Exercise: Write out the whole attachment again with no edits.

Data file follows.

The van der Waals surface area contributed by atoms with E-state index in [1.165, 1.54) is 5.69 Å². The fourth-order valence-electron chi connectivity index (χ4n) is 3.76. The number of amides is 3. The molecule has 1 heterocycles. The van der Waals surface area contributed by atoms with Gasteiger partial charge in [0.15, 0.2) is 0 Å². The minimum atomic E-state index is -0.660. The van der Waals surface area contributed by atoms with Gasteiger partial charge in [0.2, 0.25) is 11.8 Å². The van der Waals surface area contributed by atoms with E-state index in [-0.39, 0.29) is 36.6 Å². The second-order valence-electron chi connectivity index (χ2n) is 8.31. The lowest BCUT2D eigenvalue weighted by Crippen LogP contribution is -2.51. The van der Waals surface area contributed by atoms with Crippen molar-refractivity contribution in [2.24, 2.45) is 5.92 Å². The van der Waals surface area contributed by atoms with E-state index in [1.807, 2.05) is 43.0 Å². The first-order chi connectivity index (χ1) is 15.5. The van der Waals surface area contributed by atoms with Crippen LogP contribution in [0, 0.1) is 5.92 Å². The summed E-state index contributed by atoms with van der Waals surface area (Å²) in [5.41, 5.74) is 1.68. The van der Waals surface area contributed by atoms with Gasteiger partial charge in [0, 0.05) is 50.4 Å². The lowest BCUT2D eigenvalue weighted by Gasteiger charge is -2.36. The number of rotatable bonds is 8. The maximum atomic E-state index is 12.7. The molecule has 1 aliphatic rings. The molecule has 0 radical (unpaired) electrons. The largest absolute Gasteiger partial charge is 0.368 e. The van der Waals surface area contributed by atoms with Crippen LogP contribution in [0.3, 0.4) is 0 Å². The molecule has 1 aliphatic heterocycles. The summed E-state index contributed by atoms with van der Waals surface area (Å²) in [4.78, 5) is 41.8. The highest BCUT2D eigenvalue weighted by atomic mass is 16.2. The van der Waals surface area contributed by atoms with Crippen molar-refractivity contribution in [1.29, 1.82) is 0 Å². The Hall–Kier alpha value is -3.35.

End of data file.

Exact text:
The van der Waals surface area contributed by atoms with E-state index in [1.165, 1.54) is 5.69 Å². The fourth-order valence-electron chi connectivity index (χ4n) is 3.76. The number of amides is 3. The molecule has 1 heterocycles. The van der Waals surface area contributed by atoms with Gasteiger partial charge in [0.15, 0.2) is 0 Å². The minimum atomic E-state index is -0.660. The van der Waals surface area contributed by atoms with Gasteiger partial charge in [0.2, 0.25) is 11.8 Å². The van der Waals surface area contributed by atoms with E-state index in [-0.39, 0.29) is 36.6 Å². The second-order valence-electron chi connectivity index (χ2n) is 8.31. The lowest BCUT2D eigenvalue weighted by Crippen LogP contribution is -2.51. The van der Waals surface area contributed by atoms with Crippen molar-refractivity contribution in [2.24, 2.45) is 5.92 Å². The van der Waals surface area contributed by atoms with E-state index in [1.807, 2.05) is 43.0 Å². The first-order chi connectivity index (χ1) is 15.5. The van der Waals surface area contributed by atoms with Crippen LogP contribution in [0, 0.1) is 5.92 Å². The summed E-state index contributed by atoms with van der Waals surface area (Å²) in [5.41, 5.74) is 1.68. The van der Waals surface area contributed by atoms with Gasteiger partial charge in [0, 0.05) is 50.4 Å². The lowest BCUT2D eigenvalue weighted by Gasteiger charge is -2.36. The number of rotatable bonds is 8. The maximum atomic E-state index is 12.7. The molecule has 1 aliphatic rings. The molecule has 0 radical (unpaired) electrons. The largest absolute Gasteiger partial charge is 0.368 e. The van der Waals surface area contributed by atoms with Crippen LogP contribution in [0.3, 0.4) is 0 Å². The molecule has 1 aliphatic heterocycles. The summed E-state index contributed by atoms with van der Waals surface area (Å²) in [4.78, 5) is 41.8. The highest BCUT2D eigenvalue weighted by atomic mass is 16.2. The van der Waals surface area contributed by atoms with Crippen molar-refractivity contribution in [1.29, 1.82) is 0 Å². The Hall–Kier alpha value is -3.35.